The US Department of Homeland Security is looking for suggestions on how to modernize one data center and consolidate another, as it shifts more workloads to the cloud.
In a Request for Information, first reported by FCW, the DHS noted that six percent of its applications were run in the cloud as of December 2018, and "a total of 171 of 628 (26 percent) systems are currently either planning, in development, actively migrating, or operational in the cloud."
Of course it is called Eagle
Under its 'EAGLE Next Generation' modernization initiative, DHS is pursuing "a hybrid, multi-cloud, federated and vendor neutral" overhaul of its $6.8bn IT portfolio.
Last year, department CIO John Zangardi created a cloud steering group (CSG) to help organize the transition.
The RFI's attached document states:
"The Acting Deputy Secretary [Claire Grady], under the auspices of the CSG, has directed Headquarters and Components to make appropriate plans to reflect the expiration of the current Data Center 2 contract in June 2020. Simultaneously, we are right sizing our footprint in Data Center 1 to support optimization of that facility."
The department said that 30 percent of the applications leaving Data Center 2 may need assistance in migrating to the cloud, and that "most have indicated challenges and high risk" to leave by the target date. Hewlett Packard Enterprise has owned and operated the DHS Data Center 2 since September 2007.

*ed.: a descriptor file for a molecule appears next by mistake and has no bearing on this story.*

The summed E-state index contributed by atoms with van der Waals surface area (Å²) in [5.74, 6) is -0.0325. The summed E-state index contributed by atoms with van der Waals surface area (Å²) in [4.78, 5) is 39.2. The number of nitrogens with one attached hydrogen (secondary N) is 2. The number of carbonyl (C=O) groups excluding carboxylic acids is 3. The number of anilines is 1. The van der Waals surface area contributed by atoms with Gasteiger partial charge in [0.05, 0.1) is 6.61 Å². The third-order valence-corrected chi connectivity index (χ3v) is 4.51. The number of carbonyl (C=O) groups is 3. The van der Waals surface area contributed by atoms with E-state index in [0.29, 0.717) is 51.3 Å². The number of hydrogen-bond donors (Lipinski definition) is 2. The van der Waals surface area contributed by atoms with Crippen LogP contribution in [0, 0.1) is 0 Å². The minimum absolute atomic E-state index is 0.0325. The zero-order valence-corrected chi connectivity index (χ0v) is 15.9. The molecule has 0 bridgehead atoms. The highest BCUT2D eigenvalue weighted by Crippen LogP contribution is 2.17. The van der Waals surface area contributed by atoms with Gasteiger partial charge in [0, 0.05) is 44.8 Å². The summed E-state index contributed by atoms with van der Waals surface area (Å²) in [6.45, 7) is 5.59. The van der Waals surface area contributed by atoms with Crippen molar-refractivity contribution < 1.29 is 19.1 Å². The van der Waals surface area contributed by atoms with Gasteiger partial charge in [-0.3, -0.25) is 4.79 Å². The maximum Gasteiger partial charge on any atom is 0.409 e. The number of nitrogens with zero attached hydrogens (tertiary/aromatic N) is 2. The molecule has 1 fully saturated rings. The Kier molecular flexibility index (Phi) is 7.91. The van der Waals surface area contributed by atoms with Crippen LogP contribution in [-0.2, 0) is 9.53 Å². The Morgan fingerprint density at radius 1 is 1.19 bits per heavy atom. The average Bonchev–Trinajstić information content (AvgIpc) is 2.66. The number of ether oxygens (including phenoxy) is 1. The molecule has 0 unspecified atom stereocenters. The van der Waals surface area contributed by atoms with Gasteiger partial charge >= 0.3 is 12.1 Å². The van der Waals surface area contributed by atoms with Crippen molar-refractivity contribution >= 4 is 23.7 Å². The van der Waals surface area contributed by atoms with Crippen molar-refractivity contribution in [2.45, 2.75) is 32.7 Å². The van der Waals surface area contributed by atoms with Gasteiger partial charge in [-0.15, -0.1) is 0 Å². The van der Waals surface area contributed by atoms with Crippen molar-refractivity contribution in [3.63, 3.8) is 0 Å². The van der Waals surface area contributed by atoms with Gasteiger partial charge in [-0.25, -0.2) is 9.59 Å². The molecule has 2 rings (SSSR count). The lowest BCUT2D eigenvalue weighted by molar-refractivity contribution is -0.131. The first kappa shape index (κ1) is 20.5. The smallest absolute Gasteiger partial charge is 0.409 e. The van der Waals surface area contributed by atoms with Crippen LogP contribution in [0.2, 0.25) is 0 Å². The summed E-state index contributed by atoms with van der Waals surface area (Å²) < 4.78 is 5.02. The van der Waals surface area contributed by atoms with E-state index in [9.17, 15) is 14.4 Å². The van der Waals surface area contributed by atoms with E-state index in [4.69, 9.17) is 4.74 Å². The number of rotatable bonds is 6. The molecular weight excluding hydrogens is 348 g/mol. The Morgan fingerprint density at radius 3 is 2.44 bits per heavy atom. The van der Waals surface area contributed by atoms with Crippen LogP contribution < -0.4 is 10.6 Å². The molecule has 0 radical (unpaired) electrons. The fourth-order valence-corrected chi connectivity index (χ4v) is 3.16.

CSC Government Solutions (spun off from CSC into CSRA, which was acquired by General Dynamics IT) has operated the DHS Data Center 1 since July 2008, but the site itself is government-owned.
DC1 is located at the National Center for Critical Information Processing and Storage at the NASA Stennis Space Center in Mississippi, and public documents from 2011 state that it has "approximately 63,000 square feet of raised floor space" and the "complex consists of three large attached buildings."
While the DHS is now trying to move to the cloud, the two facilities are actually the result of a previous, aggressive consolidation effort that saw the IT infrastructure of the agencies under its purview limited to just two sites.
The 2011 document - released under an FOI from FierceGovernment IT - is somewhat redacted, but reveals some of the 43 data centers that the department was closing:
- ICE migration from DOJ Rockville, MD. and Dallas, TX
- USC IS migration from DOJ Rockville, MD, and Dallas, TX
- FEMA migration from Sterling, VA , and Plano, TX
- NPPD I US-VISIT migration from DOJ Dallas, TX, DOJ Rockville, MD, and build out of Einstein backup capability at DC 2
- TSA HQ data center from Arlington, VA
- CBP migration from Tyson's Corner, VA
Now, with the RFI, the DHS is seeking advice on how to keep that consolidation momentum going, as well as take advantage of the advances in cloud technology and artificial intelligence. Homeland Security's Immigration and Customs Enforcement (ICE) agency already uses controversial software from Palantir to track and deport immigrants, while Microsoft Azure hosts many of ICE's services.
Responses to the RFI are due March 20, 2019.